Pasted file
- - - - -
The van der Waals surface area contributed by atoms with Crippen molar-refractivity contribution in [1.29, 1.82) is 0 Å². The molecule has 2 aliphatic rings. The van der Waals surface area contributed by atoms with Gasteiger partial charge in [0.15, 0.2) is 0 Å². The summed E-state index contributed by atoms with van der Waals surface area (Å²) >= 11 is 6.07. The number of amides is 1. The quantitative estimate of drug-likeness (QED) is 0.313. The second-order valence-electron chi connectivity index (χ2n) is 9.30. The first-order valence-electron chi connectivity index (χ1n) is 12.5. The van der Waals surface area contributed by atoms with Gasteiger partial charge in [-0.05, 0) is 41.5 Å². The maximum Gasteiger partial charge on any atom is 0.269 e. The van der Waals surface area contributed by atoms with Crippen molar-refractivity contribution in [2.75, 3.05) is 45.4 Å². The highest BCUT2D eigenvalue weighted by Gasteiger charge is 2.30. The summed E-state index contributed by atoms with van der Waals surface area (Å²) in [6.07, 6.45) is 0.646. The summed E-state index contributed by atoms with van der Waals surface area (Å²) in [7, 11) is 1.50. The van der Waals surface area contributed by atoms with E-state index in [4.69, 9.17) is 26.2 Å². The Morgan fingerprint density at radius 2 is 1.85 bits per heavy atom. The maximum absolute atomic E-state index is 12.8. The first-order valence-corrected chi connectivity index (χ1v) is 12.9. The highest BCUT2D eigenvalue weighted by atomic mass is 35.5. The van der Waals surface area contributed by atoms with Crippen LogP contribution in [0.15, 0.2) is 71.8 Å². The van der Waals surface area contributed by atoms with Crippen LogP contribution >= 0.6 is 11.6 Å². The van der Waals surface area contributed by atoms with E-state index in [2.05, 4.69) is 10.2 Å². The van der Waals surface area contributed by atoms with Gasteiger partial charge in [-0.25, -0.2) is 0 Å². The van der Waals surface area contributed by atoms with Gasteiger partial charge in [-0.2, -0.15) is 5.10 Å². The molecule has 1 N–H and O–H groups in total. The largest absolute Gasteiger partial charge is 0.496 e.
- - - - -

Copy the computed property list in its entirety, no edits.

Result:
The van der Waals surface area contributed by atoms with Crippen molar-refractivity contribution in [1.29, 1.82) is 0 Å². The molecule has 2 aliphatic rings. The van der Waals surface area contributed by atoms with Gasteiger partial charge in [0.15, 0.2) is 0 Å². The summed E-state index contributed by atoms with van der Waals surface area (Å²) >= 11 is 6.07. The number of amides is 1. The quantitative estimate of drug-likeness (QED) is 0.313. The second-order valence-electron chi connectivity index (χ2n) is 9.30. The first-order valence-electron chi connectivity index (χ1n) is 12.5. The van der Waals surface area contributed by atoms with Gasteiger partial charge in [-0.05, 0) is 41.5 Å². The maximum Gasteiger partial charge on any atom is 0.269 e. The van der Waals surface area contributed by atoms with Crippen molar-refractivity contribution in [2.75, 3.05) is 45.4 Å². The highest BCUT2D eigenvalue weighted by Gasteiger charge is 2.30. The summed E-state index contributed by atoms with van der Waals surface area (Å²) in [6.07, 6.45) is 0.646. The summed E-state index contributed by atoms with van der Waals surface area (Å²) in [7, 11) is 1.50. The van der Waals surface area contributed by atoms with E-state index in [4.69, 9.17) is 26.2 Å². The Morgan fingerprint density at radius 2 is 1.85 bits per heavy atom. The maximum absolute atomic E-state index is 12.8. The first-order valence-corrected chi connectivity index (χ1v) is 12.9. The highest BCUT2D eigenvalue weighted by atomic mass is 35.5. The van der Waals surface area contributed by atoms with Crippen LogP contribution in [0.15, 0.2) is 71.8 Å². The van der Waals surface area contributed by atoms with Crippen LogP contribution >= 0.6 is 11.6 Å². The van der Waals surface area contributed by atoms with E-state index in [2.05, 4.69) is 10.2 Å². The van der Waals surface area contributed by atoms with Gasteiger partial charge in [-0.25, -0.2) is 0 Å². The van der Waals surface area contributed by atoms with Gasteiger partial charge in [-0.2, -0.15) is 5.10 Å². The molecule has 1 N–H and O–H groups in total. The largest absolute Gasteiger partial charge is 0.496 e.